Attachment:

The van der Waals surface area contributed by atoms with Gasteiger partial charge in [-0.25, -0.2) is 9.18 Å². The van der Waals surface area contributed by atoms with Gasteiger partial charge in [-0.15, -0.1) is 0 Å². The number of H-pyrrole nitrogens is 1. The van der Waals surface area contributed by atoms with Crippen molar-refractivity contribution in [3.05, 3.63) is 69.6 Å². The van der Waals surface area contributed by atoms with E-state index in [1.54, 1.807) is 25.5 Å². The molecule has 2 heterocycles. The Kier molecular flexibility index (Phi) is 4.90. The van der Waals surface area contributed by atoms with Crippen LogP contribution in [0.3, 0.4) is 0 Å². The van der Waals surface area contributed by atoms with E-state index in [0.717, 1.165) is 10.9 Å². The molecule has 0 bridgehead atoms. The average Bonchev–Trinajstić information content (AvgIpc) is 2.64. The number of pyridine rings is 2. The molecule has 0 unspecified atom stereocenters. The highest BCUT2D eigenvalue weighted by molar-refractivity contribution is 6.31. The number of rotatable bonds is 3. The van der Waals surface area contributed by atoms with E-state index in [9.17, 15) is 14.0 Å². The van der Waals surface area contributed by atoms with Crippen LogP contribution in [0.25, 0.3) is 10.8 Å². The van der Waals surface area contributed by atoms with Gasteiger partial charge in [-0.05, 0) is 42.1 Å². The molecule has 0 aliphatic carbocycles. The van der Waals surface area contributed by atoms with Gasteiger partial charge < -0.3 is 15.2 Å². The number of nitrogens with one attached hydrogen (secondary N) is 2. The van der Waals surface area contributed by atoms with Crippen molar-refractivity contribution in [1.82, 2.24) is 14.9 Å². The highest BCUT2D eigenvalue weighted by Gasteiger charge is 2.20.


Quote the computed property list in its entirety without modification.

The van der Waals surface area contributed by atoms with Gasteiger partial charge in [-0.25, -0.2) is 9.18 Å². The van der Waals surface area contributed by atoms with Gasteiger partial charge in [-0.15, -0.1) is 0 Å². The number of H-pyrrole nitrogens is 1. The van der Waals surface area contributed by atoms with Crippen molar-refractivity contribution in [3.05, 3.63) is 69.6 Å². The van der Waals surface area contributed by atoms with E-state index in [1.54, 1.807) is 25.5 Å². The molecule has 2 heterocycles. The Kier molecular flexibility index (Phi) is 4.90. The van der Waals surface area contributed by atoms with Crippen LogP contribution in [0.3, 0.4) is 0 Å². The van der Waals surface area contributed by atoms with E-state index in [0.717, 1.165) is 10.9 Å². The molecule has 0 bridgehead atoms. The average Bonchev–Trinajstić information content (AvgIpc) is 2.64. The number of pyridine rings is 2. The molecule has 0 unspecified atom stereocenters. The highest BCUT2D eigenvalue weighted by molar-refractivity contribution is 6.31. The number of rotatable bonds is 3. The van der Waals surface area contributed by atoms with E-state index in [9.17, 15) is 14.0 Å². The van der Waals surface area contributed by atoms with Crippen LogP contribution in [0.25, 0.3) is 10.8 Å². The van der Waals surface area contributed by atoms with Gasteiger partial charge in [-0.05, 0) is 42.1 Å². The molecule has 0 aliphatic carbocycles. The van der Waals surface area contributed by atoms with Gasteiger partial charge < -0.3 is 15.2 Å². The number of nitrogens with one attached hydrogen (secondary N) is 2. The van der Waals surface area contributed by atoms with Crippen molar-refractivity contribution in [1.82, 2.24) is 14.9 Å². The highest BCUT2D eigenvalue weighted by Gasteiger charge is 2.20.